Carlos Escolano | Marta R. Costa-jussà | José A. R. Fonollosa | Mikel Artetxe
Proceedings of the 16th Conference of the European Chapter of the Association for Computational Linguistics: Main Volume

State-of-the-art multilingual machine translation relies on a universal encoder-decoder, which requires retraining the entire system to add new languages. In this paper, we propose an alternative approach that is based on language-specific encoder-decoders, and can thus be more easily extended to new languages by learning their corresponding modules. So as to encourage a common interlingua representation, we simultaneously train the N initial languages. Our experiments show that the proposed approach outperforms the universal encoder-decoder by 3.28 BLEU points on average, while allowing to add new languages without the need to retrain the rest of the modules. All in all, our work closes the gap between shared and language-specific encoderdecoders, advancing toward modular multilingual machine translation systems that can be flexibly extended in lifelong learning settings.

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Enriching the Transformer with Linguistic Factors for Low-Resource Machine Translation
Jordi Armengol-Estapé | Marta R. Costa-jussà | Carlos Escolano
Proceedings of the International Conference on Recent Advances in Natural Language Processing (RANLP 2021)

Introducing factors, that is to say, word features such as linguistic information referring to the source tokens, is known to improve the results of neural machine translation systems in certain settings, typically in recurrent architectures. This study proposes enhancing the current state-of-the-art neural machine translation architecture, the Transformer, so that it allows to introduce external knowledge. In particular, our proposed modification, the Factored Transformer, uses linguistic factors that insert additional knowledge into the machine translation system. Apart from using different kinds of features, we study the effect of different architectural configurations. Specifically, we analyze the performance of combining words and features at the embedding level or at the encoder level, and we experiment with two different combination strategies. With the best-found configuration, we show improvements of 0.8 BLEU over the baseline Transformer in the IWSLT German-to-English task. Moreover, we experiment with the more challenging FLoRes English-to-Nepali benchmark, which includes both extremely low-resourced and very distant languages, and obtain an improvement of 1.2 BLEU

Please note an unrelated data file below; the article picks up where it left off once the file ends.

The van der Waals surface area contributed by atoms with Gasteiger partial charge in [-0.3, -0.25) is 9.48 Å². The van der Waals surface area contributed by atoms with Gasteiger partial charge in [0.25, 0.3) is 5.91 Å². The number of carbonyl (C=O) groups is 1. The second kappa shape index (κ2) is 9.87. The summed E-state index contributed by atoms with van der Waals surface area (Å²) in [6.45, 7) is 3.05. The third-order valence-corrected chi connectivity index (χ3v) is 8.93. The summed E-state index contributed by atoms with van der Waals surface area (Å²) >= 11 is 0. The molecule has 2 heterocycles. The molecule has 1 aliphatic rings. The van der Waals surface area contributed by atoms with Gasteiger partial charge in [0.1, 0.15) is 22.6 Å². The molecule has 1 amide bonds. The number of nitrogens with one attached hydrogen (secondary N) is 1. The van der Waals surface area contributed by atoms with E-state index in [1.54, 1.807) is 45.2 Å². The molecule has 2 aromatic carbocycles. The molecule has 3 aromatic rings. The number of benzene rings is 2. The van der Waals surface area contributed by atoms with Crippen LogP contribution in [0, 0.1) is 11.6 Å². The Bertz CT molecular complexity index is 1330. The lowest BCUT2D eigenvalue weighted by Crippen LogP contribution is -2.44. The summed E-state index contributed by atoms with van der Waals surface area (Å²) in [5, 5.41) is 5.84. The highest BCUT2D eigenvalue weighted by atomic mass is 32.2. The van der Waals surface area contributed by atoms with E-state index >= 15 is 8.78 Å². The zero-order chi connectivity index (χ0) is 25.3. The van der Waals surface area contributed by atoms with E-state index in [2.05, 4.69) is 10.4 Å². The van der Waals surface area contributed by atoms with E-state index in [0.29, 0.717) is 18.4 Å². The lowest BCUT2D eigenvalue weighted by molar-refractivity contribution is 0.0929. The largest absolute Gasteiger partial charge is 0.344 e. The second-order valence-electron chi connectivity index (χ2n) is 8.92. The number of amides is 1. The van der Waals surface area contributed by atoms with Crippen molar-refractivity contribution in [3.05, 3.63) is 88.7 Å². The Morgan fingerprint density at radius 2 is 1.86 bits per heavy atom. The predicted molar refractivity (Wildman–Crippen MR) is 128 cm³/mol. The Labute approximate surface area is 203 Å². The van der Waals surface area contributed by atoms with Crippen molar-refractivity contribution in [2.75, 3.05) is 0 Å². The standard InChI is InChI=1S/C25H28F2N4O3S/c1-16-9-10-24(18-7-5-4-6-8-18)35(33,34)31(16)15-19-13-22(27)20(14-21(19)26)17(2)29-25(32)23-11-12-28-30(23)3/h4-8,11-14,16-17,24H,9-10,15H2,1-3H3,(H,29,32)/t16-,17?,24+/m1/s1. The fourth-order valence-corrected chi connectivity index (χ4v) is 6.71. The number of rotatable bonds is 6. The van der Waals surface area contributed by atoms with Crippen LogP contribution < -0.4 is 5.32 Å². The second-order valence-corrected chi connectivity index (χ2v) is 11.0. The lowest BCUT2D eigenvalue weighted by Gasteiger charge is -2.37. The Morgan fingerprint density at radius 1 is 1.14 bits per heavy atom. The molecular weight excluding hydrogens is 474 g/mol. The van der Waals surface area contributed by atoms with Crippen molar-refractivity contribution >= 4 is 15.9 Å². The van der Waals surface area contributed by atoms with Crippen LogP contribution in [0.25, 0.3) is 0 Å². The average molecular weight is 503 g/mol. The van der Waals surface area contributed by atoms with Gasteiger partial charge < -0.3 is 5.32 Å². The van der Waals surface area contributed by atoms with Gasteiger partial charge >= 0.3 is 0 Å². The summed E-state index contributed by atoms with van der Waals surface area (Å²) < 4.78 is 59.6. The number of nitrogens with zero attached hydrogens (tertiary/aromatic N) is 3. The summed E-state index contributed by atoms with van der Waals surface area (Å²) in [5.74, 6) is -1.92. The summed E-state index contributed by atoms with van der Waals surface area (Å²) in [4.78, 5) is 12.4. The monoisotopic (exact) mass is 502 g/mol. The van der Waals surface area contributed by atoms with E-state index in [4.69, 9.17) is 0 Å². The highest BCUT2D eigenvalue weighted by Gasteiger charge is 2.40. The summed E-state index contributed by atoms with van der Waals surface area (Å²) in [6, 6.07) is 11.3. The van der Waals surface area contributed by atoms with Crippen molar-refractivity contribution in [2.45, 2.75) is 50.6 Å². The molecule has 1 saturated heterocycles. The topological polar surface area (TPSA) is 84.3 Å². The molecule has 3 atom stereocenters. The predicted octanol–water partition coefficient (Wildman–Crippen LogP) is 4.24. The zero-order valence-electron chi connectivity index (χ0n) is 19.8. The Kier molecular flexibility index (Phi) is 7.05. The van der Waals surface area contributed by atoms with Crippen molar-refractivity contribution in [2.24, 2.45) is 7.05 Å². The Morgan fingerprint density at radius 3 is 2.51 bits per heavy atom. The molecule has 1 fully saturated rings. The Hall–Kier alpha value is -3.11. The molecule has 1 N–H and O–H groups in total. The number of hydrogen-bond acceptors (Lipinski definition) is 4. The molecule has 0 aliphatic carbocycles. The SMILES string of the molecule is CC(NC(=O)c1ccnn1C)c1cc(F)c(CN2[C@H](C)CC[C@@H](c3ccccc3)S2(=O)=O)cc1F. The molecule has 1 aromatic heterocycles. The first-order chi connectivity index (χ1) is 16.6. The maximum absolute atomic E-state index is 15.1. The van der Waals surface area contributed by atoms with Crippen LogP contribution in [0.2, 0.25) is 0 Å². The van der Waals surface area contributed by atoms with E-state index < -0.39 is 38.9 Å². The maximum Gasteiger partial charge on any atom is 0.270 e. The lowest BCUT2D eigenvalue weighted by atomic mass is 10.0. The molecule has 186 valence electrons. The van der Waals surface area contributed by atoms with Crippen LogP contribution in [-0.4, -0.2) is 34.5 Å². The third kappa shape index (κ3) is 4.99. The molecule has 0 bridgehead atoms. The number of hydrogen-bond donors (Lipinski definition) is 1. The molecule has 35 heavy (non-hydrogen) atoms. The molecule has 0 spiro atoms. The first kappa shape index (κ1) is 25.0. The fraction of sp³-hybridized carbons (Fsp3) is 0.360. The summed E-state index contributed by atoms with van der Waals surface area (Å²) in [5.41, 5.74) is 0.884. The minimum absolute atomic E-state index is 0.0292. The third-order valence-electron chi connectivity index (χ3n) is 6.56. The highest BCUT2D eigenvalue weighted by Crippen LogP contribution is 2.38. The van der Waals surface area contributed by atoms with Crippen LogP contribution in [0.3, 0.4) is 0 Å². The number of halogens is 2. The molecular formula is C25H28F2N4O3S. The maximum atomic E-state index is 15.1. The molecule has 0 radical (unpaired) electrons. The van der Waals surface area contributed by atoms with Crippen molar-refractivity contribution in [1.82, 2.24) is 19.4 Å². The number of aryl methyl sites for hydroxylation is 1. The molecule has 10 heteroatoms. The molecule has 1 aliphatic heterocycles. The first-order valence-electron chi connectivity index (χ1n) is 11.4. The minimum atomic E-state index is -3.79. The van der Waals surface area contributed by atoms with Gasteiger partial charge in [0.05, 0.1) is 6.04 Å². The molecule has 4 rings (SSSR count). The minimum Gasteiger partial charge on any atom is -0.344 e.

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The TALP-UPC System Description for WMT20 News Translation Task: Multilingual Adaptation for Low Resource MT
Carlos Escolano | Marta R. Costa-jussà | José A. R. Fonollosa
Proceedings of the Fifth Conference on Machine Translation

In this article, we describe the TALP-UPC participation in the WMT20 news translation shared task for Tamil-English. Given the low amount of parallel training data, we resort to adapt the task to a multilingual system to benefit from the positive transfer from high resource languages. We use iterative backtranslation to fine-tune the system and benefit from the monolingual data available. In order to measure the effectivity of such methods, we compare our results to a bilingual baseline system.


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The TALP-UPC Machine Translation Systems for WMT19 News Translation Task: Pivoting Techniques for Low Resource MT
Noe Casas | José A. R. Fonollosa | Carlos Escolano | Christine Basta | Marta R. Costa-jussà
Proceedings of the Fourth Conference on Machine Translation (Volume 2: Shared Task Papers, Day 1)

In this article, we describe the TALP-UPC research group participation in the WMT19 news translation shared task for Kazakh-English. Given the low amount of parallel training data, we resort to using Russian as pivot language, training subword-based statistical translation systems for Russian-Kazakh and Russian-English that were then used to create two synthetic pseudo-parallel corpora for Kazakh-English and English-Kazakh respectively. Finally, a self-attention model based on the decoder part of the Transformer architecture was trained on the two pseudo-parallel corpora.

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Multilingual, Multi-scale and Multi-layer Visualization of Intermediate Representations